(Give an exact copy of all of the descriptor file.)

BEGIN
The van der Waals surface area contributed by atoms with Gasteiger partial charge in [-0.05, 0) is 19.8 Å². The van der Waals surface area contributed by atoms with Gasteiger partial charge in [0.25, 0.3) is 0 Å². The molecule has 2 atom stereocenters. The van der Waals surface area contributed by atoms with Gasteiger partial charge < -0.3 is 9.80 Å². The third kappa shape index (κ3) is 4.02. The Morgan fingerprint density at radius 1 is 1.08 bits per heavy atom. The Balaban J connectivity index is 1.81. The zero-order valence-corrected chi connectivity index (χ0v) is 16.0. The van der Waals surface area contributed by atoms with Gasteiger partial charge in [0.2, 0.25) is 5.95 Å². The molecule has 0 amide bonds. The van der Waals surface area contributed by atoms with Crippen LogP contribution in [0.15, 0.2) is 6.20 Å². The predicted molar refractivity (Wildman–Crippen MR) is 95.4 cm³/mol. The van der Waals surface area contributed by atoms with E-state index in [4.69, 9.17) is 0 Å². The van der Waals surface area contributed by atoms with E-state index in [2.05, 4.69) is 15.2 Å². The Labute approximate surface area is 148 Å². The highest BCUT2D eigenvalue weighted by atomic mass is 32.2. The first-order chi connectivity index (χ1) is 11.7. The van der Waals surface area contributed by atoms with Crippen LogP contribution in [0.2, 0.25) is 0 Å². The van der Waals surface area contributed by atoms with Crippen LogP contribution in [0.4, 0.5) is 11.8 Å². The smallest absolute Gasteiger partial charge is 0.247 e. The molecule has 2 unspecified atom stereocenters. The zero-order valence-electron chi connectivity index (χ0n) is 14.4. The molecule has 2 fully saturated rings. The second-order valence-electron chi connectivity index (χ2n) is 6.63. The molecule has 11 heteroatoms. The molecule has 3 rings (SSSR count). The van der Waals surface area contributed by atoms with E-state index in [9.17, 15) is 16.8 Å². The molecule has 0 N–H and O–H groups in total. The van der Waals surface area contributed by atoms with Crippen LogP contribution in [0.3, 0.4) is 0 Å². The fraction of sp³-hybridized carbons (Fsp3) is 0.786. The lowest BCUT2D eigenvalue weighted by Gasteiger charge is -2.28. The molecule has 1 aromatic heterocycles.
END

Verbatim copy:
The van der Waals surface area contributed by atoms with Gasteiger partial charge in [-0.05, 0) is 19.8 Å². The van der Waals surface area contributed by atoms with Gasteiger partial charge in [0.25, 0.3) is 0 Å². The molecule has 2 atom stereocenters. The van der Waals surface area contributed by atoms with Gasteiger partial charge < -0.3 is 9.80 Å². The third kappa shape index (κ3) is 4.02. The Morgan fingerprint density at radius 1 is 1.08 bits per heavy atom. The Balaban J connectivity index is 1.81. The zero-order valence-corrected chi connectivity index (χ0v) is 16.0. The van der Waals surface area contributed by atoms with Gasteiger partial charge in [0.2, 0.25) is 5.95 Å². The molecule has 0 amide bonds. The van der Waals surface area contributed by atoms with Crippen LogP contribution in [0.15, 0.2) is 6.20 Å². The predicted molar refractivity (Wildman–Crippen MR) is 95.4 cm³/mol. The van der Waals surface area contributed by atoms with E-state index in [4.69, 9.17) is 0 Å². The van der Waals surface area contributed by atoms with E-state index in [2.05, 4.69) is 15.2 Å². The Labute approximate surface area is 148 Å². The highest BCUT2D eigenvalue weighted by atomic mass is 32.2. The first-order chi connectivity index (χ1) is 11.7. The van der Waals surface area contributed by atoms with Crippen LogP contribution in [0.2, 0.25) is 0 Å². The van der Waals surface area contributed by atoms with Crippen LogP contribution in [0.4, 0.5) is 11.8 Å². The smallest absolute Gasteiger partial charge is 0.247 e. The molecule has 2 unspecified atom stereocenters. The zero-order valence-electron chi connectivity index (χ0n) is 14.4. The molecule has 2 fully saturated rings. The second-order valence-electron chi connectivity index (χ2n) is 6.63. The molecule has 11 heteroatoms. The molecule has 3 rings (SSSR count). The van der Waals surface area contributed by atoms with E-state index in [9.17, 15) is 16.8 Å². The molecule has 0 N–H and O–H groups in total. The van der Waals surface area contributed by atoms with Crippen LogP contribution in [0.3, 0.4) is 0 Å². The fraction of sp³-hybridized carbons (Fsp3) is 0.786. The lowest BCUT2D eigenvalue weighted by Gasteiger charge is -2.28. The molecule has 1 aromatic heterocycles.